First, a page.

The kids of northwestern Minnesota who eat subsidized lunches during the school year aren’t getting much help during the summer. On the other hand, some parts of southern Minnesota where a lot of kids are eligible do a much better job of delivering meals when school is out of session.
Those are two at-a-glance conclusions from a map just produced by the Center for Rural Policy and Development in St. Peter. Click on the map for an easier-to-read version. The biggest circles represent counties with the greatest percentage of kids who are eligible for free or reduced-price lunches. The darker the green, the more meals a county manages to deliver to those kids.
Minnesota established a summer meals program in the 1980s to complement the in-school program on the theory that the need for meals for low-income children doesn’t disappear when school gets out. This summer’s program just geared up, but it depends on some 150 different organizations, not just school districts, to fill the need. It’s going to serve more than 2 million meals in the next few months.
The center’s map, based on summer 2012 data, shows clearly how much Minnesota varies from place to place. In the far northwestern counties and a few Dakota-border counties, no organizations provided the meals, for example. The schools in those areas have enough low-income students to be eligible for state reimbursement for the food, but no programs to provide them.
That’s largely the result of the greater distances kids would have to travel to food centers in those areas and to low population density that means there are fewer programs and volunteers to operate them. But even among those western counties, there are differences. For example, in Pipestone County in the southwest, 44 percent of students are eligible for the subsidized meals and last summer programs served up 29 meals per eligible student, the highest in the state, said Marnie Werner, research manager for the center.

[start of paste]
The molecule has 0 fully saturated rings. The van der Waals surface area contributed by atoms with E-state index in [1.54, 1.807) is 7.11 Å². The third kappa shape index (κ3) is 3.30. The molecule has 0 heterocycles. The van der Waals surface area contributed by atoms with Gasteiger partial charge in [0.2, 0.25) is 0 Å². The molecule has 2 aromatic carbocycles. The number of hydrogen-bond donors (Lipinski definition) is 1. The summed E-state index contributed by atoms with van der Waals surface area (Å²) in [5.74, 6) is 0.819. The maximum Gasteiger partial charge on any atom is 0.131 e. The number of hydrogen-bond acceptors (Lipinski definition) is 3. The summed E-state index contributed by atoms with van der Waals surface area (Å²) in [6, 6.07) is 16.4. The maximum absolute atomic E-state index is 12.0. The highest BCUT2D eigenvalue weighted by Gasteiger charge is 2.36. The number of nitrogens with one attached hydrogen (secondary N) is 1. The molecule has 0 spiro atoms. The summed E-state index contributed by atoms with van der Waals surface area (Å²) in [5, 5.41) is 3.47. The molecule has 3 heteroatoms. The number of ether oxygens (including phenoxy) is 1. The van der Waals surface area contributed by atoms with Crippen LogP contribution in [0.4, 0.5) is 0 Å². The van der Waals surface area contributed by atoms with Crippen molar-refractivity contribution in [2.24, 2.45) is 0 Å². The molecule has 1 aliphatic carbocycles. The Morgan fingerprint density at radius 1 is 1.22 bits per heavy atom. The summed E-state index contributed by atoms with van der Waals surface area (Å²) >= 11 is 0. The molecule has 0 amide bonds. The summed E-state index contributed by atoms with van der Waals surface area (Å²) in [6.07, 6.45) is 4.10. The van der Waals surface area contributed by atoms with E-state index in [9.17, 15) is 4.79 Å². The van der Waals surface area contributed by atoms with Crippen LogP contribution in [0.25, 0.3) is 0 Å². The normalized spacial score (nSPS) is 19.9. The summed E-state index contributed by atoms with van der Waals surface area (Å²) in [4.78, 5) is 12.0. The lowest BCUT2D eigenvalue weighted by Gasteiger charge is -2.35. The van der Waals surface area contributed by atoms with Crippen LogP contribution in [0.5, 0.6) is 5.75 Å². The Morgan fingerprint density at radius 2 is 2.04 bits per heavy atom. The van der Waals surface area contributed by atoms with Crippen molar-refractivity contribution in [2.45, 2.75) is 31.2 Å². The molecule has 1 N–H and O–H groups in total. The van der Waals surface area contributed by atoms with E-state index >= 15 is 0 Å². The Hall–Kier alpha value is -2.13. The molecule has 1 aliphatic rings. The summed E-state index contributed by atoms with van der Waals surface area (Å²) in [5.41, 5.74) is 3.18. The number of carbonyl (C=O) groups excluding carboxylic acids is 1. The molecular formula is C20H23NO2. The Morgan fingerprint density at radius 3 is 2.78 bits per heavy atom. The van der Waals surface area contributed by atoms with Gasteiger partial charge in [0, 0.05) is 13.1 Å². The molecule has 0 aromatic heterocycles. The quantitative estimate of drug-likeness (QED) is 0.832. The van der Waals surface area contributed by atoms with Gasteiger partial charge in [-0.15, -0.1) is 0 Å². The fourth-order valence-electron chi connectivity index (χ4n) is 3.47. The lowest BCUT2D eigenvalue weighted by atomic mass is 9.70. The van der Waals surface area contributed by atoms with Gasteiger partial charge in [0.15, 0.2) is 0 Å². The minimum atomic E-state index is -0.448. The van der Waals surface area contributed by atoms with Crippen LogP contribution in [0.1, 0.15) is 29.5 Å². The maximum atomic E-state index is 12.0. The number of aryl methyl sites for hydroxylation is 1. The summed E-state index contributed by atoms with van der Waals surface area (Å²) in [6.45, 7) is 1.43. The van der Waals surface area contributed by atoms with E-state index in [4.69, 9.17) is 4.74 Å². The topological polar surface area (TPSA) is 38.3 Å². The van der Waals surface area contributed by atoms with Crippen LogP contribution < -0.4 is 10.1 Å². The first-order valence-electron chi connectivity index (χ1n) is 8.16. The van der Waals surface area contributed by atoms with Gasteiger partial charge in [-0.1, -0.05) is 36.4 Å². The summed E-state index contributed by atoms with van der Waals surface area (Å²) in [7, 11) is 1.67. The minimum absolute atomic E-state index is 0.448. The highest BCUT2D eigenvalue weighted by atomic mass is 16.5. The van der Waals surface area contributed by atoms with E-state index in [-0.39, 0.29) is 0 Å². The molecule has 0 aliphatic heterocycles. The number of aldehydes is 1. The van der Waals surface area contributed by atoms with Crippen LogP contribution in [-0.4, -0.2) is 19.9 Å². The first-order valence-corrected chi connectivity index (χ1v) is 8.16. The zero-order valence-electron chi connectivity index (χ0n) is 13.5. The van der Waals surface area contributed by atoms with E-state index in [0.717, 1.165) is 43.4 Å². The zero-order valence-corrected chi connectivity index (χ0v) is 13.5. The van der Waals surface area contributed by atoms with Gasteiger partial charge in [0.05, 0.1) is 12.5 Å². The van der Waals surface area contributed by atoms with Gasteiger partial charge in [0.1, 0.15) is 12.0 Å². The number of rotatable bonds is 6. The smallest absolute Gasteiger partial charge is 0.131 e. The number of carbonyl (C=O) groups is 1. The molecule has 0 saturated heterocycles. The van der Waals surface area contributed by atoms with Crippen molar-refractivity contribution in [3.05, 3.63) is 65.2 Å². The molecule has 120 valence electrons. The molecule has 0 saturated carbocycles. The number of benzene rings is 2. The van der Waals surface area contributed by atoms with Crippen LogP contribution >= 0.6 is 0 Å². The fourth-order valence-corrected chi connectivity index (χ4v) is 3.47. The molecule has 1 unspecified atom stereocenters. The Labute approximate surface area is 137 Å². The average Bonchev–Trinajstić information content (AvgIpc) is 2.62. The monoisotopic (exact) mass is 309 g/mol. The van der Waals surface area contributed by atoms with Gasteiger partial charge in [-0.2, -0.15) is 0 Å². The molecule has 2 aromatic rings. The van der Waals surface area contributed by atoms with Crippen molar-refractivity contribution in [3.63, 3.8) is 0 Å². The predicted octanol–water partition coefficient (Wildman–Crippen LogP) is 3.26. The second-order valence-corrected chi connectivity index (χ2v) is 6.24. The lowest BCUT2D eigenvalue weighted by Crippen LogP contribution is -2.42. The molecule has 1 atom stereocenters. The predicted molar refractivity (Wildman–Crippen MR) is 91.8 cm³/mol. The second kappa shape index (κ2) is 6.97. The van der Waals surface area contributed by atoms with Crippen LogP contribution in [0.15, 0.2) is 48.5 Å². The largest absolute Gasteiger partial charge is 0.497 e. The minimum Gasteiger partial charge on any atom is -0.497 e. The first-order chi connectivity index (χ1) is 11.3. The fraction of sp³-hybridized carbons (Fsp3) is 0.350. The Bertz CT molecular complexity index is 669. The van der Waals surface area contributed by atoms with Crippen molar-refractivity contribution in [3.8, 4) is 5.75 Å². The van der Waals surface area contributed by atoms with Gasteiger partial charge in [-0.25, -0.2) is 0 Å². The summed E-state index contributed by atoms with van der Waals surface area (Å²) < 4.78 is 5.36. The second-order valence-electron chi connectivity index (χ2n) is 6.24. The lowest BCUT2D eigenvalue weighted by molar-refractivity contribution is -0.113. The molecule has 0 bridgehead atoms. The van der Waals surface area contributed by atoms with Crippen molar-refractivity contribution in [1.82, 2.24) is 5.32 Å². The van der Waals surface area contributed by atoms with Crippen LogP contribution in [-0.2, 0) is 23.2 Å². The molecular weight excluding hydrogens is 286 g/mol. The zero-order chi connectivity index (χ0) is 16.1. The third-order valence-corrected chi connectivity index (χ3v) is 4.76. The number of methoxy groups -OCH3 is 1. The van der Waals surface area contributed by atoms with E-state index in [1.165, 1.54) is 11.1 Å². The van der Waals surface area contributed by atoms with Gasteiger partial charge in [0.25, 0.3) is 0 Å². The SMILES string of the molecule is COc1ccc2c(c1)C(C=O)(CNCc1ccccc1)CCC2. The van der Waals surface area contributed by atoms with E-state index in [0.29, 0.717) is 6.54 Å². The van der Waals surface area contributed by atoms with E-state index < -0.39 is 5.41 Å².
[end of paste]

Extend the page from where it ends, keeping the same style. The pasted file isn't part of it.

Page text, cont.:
The map also shows that in only one metro area county — Ramsey — are more than half of school children eligible for the meals. Outstate, 13 counties have that level of demand.
Brad Finstad, executive director of the center, said it wasn’t clear why there are such differences across the state in meeting the demand. “We’re trying to provide some thought and some discussion,” he said. “We hope people see this and start asking those questions.”
To make the meals program work, organizations need to find the food, a place to serve it and volunteers to do the work. Finstad said he thought finding the site and the volunteers were the greatest challenges.
The center earlier this year produced a report calling into question whether anyone was speaking for rural Minnesota anymore, and Finstad said this map is the first in a series aimed at trying to keep that conversation going.
If you want to find a summer-meals program near you, Second Harvest Heartland has an interactive map to show you where.